Thursday, August 2, 2012

How tournament format can influence fair play

This week at the Olympics in London, four teams of badminton players in the women's doubles event were disqualified from the competition for losing intentionally for the purpose of gaining a better seeding in the elimination round. Some have suggested this taints badminton, but it's not the sport that's the problem; it's the tournament format.

Badminton was using a format that several sports at the Olympics are using and that has been used in international racquetball competitions. They had an initial preliminary round of competition that was then used to seed teams for an elimination round. This is a reasonable way of setting up a tournament when you aren't sure of what the seeding should be, as the preliminary round will give you an idea of how the players compare to each other.

The problem lies in how you use the preliminary round results for the elimination round. In the case of badminton at the Olympics this year, they had one option mapped out. If you finished 1st or 2nd in your preliminary group, then you qualified for the elimination (medal) round, and you knew where you would be in the elimination draw.

In such a system, people's natural competitiveness may come through and they may think finishing 2nd in a group is better than 1st if it means they avoid playing what they feel is a weaker team. Or and this also came into play in the badminton competition, if a country has two teams in the competition (as some countries did), then the country would likely prefer to have its teams on opposite sides of the draw so that they could not meet until the final. No one wants to play their team-mates in, say, the quarter finals.

Could this happen in other sports? Yes, and it has. International soccer (football) competitions use a group stage and then an elimination stage at most of their competitions, but they now have the final group stage games played simultaneously so that the team's do not the know the results of the other game, which will effect their final group position and qualifying for the elimination (knockout) stage.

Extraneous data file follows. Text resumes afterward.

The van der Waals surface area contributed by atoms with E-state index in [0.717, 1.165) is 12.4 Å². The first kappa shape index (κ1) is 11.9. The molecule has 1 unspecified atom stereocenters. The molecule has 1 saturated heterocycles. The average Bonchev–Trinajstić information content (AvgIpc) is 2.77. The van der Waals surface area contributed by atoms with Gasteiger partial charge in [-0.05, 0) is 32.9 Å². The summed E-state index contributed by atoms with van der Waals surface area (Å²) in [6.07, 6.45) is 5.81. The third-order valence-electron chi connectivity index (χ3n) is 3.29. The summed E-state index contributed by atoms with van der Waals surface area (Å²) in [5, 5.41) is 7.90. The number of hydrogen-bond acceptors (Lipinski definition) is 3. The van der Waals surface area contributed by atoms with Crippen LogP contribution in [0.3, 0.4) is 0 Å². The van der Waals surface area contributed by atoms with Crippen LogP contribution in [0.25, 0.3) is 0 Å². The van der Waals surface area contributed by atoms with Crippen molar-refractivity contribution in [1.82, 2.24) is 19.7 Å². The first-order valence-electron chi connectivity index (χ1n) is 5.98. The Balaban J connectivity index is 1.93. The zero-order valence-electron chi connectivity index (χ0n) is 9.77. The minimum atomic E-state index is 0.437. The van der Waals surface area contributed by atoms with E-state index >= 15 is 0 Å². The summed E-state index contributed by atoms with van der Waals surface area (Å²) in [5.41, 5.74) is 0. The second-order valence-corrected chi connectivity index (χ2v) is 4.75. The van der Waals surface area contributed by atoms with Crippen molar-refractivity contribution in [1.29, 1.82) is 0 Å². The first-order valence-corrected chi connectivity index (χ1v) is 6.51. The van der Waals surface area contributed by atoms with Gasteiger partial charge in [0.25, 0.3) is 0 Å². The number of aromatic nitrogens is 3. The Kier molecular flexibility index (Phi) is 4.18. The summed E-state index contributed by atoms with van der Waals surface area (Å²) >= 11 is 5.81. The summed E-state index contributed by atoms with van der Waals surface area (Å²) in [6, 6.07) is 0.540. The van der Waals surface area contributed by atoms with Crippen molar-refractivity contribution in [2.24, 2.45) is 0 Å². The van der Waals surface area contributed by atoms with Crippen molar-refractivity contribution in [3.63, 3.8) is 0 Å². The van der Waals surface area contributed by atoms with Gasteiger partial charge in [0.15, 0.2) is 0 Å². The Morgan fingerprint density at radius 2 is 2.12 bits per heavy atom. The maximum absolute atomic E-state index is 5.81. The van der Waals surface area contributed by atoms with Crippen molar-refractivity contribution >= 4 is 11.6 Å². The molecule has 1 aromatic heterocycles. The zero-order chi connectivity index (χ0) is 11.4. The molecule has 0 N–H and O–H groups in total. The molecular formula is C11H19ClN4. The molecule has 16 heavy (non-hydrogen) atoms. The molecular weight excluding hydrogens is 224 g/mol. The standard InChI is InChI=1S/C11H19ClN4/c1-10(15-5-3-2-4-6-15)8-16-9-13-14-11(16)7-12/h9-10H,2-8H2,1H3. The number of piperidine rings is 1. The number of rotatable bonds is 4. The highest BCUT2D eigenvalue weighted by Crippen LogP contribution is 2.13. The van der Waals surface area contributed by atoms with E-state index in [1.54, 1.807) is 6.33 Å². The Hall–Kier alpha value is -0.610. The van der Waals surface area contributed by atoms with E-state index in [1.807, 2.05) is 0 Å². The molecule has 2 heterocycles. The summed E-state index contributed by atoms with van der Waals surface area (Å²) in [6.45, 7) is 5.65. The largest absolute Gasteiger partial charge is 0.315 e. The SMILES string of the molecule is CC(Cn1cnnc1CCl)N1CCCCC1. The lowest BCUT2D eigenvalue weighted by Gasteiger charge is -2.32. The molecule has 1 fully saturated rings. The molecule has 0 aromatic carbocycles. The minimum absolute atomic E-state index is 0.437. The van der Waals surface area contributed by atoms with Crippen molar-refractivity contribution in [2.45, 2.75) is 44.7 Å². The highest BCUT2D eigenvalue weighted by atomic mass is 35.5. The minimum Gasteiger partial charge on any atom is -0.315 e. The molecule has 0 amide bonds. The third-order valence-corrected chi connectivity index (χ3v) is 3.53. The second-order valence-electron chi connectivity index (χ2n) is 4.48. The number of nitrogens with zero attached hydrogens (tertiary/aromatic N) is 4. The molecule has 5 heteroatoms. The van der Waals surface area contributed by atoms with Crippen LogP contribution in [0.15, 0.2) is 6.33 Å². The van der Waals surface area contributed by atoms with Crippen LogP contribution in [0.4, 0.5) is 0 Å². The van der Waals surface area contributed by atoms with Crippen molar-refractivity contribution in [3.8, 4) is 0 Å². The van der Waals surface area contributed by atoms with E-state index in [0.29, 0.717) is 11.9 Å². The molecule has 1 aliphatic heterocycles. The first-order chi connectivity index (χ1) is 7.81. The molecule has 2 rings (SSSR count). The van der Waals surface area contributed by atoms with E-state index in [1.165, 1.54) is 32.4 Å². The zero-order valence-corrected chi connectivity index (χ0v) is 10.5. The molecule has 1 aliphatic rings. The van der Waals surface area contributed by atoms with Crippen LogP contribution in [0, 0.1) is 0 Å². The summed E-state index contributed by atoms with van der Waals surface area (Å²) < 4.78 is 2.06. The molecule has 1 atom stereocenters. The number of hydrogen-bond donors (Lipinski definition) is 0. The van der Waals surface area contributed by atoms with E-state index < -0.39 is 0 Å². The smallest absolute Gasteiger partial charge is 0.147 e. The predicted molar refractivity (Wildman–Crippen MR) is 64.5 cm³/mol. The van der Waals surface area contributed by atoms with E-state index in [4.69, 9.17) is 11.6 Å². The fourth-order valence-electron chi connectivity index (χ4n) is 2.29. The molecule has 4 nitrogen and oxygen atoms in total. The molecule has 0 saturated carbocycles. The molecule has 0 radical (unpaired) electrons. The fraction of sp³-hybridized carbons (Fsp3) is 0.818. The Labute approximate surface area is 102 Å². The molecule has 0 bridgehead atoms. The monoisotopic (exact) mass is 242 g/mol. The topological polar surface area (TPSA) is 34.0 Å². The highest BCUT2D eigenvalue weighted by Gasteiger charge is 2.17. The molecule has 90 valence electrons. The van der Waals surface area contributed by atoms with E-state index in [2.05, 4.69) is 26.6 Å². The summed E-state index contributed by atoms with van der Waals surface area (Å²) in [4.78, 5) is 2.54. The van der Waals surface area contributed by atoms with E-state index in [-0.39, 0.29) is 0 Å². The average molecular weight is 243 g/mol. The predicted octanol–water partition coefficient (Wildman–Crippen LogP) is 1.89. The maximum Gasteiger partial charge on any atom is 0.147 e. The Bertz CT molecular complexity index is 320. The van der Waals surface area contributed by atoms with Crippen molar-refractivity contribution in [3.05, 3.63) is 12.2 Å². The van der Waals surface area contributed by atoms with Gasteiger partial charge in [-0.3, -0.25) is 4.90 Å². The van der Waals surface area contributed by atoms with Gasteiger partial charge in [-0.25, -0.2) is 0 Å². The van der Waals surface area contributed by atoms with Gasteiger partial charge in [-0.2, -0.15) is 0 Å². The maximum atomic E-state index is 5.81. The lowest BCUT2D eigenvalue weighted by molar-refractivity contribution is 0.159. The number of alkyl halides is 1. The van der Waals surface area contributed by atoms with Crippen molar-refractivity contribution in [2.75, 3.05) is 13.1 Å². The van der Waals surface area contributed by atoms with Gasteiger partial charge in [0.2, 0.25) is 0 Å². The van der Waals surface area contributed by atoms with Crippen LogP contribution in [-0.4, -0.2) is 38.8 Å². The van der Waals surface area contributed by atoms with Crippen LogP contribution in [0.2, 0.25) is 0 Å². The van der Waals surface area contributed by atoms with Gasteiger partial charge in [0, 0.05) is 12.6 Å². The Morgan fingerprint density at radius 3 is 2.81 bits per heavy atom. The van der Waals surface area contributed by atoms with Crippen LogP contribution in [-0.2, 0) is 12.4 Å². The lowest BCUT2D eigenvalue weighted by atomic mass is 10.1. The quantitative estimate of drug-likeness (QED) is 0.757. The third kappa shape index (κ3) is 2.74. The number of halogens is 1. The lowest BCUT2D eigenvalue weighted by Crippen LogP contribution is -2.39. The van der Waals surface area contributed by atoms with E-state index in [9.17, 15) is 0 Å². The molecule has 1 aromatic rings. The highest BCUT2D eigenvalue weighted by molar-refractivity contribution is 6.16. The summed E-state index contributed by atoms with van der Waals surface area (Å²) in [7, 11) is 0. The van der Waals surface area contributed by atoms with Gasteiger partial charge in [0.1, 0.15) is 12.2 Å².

They made this change after a match in the European Championships some years ago where the two teams played their last group stage match to a result that they knew would have them both qualify for the elimination round, as the results of the other final match in their group were known because it had been played much earlier.

As in the London Olympic's badminton competition, the paying public could see what was going on and voiced their displeasure at it.

Could this happen in racquetball? There have been suggestions that it has happened in international racquetball competitions. Most recently, there were rumours that countries at last year's Junior World Racquetball Championships were trying to 'manage' their last group stage matches to gain a more favourable elimination round draw.

However, what the International Racquetball Federation (IRF) did was to introduce some uncertainty into the draw process. What they did was to say that the group match results would produce the elimination round under either conditions A or B. The top seeds were the same in each case, but for everyone else there was some uncertainty as to whether you would end up on the top or bottom of the draw.

Which format was used was not determined until after all the group stage matches were complete. At that point, a representative from each country was called upon to witness the random process that determined whether A or B was the format to be used for each division. Thus, no one knew ahead of time with 100% certainty where they would end up in the elimination round.

If such a process had been used by badminton in London, then the likelihood of having the gamesmanship of intentionally losing would have been reduced if not completely eliminated.

Sporting events are inherently competitive, and it should surprise no one if people's competitive nature leads them to try to take full advantage of the rules of play in their attempt to win. Event organizers should design their events with that mind, and create a format or schedule in which losing a match is not an effective way to gain an advantage in the event.

Because losing should never help you win.

Follow the bouncing ball….

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